After my summary of the ideas behind the deposit accounts of Islamic banks, I went and did a very unscientific survey looking at two Islamic bank's deposit accounts (Dubai Islamic Bank and Meezan Bank) to see how they actually operate in practice. As I expected, the deposit products are similar to what one would find in conventional banking. There are a mix of demand deposit and savings products offered by each bank.
In the case of Meezan bank, the deposit accounts offer a mix of demand deposit accounts based on qard, where "the Bank is liable to pay your money back on demand". One interesting point is that, in contrast to the mudaraba deposit accounts, the qard accounts does not discuss the conditions in which the depositor could lose his or her money, even though there is no one would expect depositors placing their money under qard to be below those placing them under wadiah to be in a lower position in the bank's capital structure.
The Meezan savings accounts were all based on mudaraba, which one would expect from an Islamic banks and all stipulated that the deposits would be invested in Shari'ah-compliant contracts like murabaha, ijara, istisna'a and musharaka to generate a return, although "in case of a loss, as per the rules of Mudarabah, the Rab-ul-Maal shall bear the loss in the ratio of their investment".
When I looked at the Dubai Islamic Bank's products, the descriptions looked much more like conventional bank accounts. Some accounts had profit-sharing features, while others did not. The contracts under which the accounts operated were not specified, so one can reasonably assume that the ones providing profit-sharing were based on mudaraba while the ones which did not were based on wadiah or qard.
One troubling feature of the DIB accounts was that in neither case of the mudaraba or wadiah/qard was the prospect of loss presented. When I searched the DIB website for 'loss' or 'lose', the only page that I found was an FAQ page describing in general terms how Islamic finance works without presenting any risk statement that one would expect from a bank (especially one of the oldest Islamic banks in the world).
My survey was not representative in any way, but it did find a troubling lack of disclosure of the risks associated with Islamic deposits from one of the banks I surveyed. When a consumer looks to place funds with a bank, as I discussed in an earlier post, there are three key things he or she expects: safety of the deposits, a return on deposits to offset the costs of inflation, and access to the money deposited.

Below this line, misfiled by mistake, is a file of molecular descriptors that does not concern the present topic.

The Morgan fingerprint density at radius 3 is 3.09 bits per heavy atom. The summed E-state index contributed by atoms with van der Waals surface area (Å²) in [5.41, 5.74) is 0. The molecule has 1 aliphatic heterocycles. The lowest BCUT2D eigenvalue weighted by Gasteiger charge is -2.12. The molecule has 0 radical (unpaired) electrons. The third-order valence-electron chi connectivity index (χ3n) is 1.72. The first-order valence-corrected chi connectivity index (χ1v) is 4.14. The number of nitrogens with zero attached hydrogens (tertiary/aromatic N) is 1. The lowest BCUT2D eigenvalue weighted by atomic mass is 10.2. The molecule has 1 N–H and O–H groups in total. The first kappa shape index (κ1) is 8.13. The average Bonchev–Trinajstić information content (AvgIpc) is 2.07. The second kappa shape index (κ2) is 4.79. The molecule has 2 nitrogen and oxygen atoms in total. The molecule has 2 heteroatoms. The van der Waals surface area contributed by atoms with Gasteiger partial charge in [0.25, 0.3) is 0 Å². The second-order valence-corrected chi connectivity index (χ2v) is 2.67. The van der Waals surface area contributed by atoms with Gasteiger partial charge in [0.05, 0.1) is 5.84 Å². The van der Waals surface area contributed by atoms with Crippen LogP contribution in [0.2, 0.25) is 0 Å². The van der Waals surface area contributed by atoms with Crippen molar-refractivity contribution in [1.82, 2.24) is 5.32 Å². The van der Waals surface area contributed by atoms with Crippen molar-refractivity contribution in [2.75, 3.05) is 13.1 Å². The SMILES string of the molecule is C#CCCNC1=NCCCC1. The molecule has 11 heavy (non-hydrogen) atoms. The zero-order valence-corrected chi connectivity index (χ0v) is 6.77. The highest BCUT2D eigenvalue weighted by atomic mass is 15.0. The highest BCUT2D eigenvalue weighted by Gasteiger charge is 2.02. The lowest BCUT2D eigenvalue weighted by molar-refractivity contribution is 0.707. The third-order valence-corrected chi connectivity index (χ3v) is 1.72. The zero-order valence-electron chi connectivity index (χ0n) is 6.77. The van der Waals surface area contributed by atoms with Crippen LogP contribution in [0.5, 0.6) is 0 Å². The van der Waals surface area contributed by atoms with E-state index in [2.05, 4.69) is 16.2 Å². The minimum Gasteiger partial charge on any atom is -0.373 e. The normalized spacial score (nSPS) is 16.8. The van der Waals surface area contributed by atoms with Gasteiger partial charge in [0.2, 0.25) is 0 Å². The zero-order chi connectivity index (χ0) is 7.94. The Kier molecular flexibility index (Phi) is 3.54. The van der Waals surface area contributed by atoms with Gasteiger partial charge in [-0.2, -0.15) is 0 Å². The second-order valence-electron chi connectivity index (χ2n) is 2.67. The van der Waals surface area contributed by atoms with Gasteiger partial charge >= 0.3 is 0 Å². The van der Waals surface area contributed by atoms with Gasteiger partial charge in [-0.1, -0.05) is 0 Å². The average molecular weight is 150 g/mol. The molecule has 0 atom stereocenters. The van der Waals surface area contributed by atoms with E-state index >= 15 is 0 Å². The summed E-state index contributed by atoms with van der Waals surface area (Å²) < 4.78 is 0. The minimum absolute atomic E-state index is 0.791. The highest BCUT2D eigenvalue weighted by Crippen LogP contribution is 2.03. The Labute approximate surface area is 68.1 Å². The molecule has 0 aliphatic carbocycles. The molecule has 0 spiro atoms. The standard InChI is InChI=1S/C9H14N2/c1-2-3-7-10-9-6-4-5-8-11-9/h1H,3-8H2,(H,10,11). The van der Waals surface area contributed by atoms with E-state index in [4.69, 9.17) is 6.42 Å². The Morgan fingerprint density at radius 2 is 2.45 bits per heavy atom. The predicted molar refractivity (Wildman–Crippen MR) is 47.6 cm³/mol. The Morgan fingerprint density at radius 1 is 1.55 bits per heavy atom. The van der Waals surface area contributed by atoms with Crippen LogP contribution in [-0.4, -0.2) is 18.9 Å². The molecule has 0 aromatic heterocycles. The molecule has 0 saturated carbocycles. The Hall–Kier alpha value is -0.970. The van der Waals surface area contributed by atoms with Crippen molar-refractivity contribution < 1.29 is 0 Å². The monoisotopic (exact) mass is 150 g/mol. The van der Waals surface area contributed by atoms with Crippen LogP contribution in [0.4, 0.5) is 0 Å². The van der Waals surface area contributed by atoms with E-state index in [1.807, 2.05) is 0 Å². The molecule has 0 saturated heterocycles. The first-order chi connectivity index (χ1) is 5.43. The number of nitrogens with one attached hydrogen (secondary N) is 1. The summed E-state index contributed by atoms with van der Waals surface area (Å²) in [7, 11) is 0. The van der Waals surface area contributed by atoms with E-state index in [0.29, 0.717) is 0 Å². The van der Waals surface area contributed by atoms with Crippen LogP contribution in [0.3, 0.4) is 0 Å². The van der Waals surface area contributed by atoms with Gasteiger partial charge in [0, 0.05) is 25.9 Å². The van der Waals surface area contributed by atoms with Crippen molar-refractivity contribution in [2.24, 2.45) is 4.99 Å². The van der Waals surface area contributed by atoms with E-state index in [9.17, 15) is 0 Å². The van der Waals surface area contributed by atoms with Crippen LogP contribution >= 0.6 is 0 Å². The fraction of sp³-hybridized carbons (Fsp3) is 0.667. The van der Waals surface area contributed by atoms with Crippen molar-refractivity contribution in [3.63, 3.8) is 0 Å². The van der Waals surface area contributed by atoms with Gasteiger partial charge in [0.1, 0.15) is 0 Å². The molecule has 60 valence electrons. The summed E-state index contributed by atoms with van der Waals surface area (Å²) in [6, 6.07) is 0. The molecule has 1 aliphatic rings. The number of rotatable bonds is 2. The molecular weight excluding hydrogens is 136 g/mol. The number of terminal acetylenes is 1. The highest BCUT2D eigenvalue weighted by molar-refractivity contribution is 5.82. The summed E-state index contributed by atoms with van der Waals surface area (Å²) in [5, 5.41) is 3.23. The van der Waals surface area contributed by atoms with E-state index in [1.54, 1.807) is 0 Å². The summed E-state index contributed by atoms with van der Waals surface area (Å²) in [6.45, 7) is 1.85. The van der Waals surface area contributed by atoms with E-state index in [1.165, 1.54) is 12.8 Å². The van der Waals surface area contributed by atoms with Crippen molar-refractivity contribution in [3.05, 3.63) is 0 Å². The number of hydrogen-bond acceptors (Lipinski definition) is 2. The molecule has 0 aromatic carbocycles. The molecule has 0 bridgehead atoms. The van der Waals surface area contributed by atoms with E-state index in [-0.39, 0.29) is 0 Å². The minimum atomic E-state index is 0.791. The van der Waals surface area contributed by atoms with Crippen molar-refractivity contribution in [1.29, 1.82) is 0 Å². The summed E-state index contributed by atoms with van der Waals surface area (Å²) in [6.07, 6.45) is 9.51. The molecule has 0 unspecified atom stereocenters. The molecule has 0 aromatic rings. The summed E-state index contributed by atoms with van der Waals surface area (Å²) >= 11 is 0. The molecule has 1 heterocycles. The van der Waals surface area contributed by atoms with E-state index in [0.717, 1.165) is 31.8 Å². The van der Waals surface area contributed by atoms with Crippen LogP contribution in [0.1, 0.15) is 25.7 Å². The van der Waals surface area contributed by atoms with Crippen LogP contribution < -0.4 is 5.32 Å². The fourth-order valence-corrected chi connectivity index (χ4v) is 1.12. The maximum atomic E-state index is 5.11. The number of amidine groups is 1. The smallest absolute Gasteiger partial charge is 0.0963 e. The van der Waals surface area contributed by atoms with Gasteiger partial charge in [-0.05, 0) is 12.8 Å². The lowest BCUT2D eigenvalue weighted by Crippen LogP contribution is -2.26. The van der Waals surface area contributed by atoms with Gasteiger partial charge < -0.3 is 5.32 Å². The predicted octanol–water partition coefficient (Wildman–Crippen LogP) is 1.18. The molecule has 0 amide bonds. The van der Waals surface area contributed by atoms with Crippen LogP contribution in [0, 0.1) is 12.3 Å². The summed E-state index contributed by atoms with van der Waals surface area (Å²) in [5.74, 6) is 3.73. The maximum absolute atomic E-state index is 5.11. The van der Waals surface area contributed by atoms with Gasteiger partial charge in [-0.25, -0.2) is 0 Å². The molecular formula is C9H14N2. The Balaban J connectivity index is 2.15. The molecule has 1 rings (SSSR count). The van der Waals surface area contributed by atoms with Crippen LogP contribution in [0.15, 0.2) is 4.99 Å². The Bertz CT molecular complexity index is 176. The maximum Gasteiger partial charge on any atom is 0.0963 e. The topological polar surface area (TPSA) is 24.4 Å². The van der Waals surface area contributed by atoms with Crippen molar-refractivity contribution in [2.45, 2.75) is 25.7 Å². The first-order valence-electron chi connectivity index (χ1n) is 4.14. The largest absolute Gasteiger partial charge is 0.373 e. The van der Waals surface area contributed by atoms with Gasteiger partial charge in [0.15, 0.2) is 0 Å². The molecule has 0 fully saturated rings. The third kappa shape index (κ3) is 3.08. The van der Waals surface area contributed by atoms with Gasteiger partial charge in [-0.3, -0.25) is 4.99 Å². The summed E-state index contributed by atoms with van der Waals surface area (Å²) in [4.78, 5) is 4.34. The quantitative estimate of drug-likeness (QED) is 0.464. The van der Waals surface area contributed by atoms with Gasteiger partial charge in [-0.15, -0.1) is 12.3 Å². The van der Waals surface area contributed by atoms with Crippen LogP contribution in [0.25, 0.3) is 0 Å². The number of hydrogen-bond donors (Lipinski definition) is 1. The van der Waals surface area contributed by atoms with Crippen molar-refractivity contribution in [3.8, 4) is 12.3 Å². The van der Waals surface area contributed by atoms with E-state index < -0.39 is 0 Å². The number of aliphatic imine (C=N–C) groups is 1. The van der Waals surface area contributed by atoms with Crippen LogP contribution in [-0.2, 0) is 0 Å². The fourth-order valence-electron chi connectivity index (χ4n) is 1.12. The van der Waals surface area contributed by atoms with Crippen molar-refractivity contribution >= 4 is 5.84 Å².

Both banks provided good access to funds for their depositors, with the note that some products offer limited access by design (similar to conventional Certificates of Deposit). In terms of a return in excess of inflation, it is unclear. Not all of the products offered concrete terms or histories of the accounts in terms of whether the deposits were paid returns in excess of inflation, but this is to be expected in Islamic banking.
However, with regards to the safety of the deposits, one bank offered clear disclosure that the account holders could lose their deposits if the investments made with those funds were money-losing. The other bank did not make any reference to the potential for losses. Perhaps this lack of disclosure is due to a leniency of regulations in one country versus another, but if Islamic banking is to use mudaraba as a means for raising deposits, there is a clear moral imperative that the costs and benefits of the product be clearly disclosed.
This is especially the case for a bank like DIB where the financial statements for 2010 report a provision against the depositors, albeit one that is outweighed by a far larger transfer from the profit equalization reserve account. The fact that a bank pays returns based (somewhat loosely) on the returns from its own assets funded by the deposits and shares the risks from those investments with depositors should be clearly stated. This should be even more pressing an issue for a bank like DIB which still holds a wakala liability to the UAE Ministry of Finance from the recent bank bailouts in Dubai.
Leaving aside the institutional differences between the banks surveyed above, I see a few lessons. First, Islamic banks should disclose the full risks of their products, including the position in the capital structure based on the type of deposit. Second, Islamic banks should provide full disclosure that the profit paid on their deposits are totally based on the return on those investments and that they are liable to bear the loss on those investments unless there are funds available in the profit equalization reserve to cover the losses.
It is commendable for Islamic banks to smooth the returns on mudaraba deposits to essentially store up reserves so that depositors can not worry that they will lose their deposits. However, it is essential that they be fully aware that the reserves put aside to safeguard their deposits may run out and they could lose their deposits.
See the index of other posts: http://investhalal.blogspot.com/2011/11/islamic-finance-complexity.html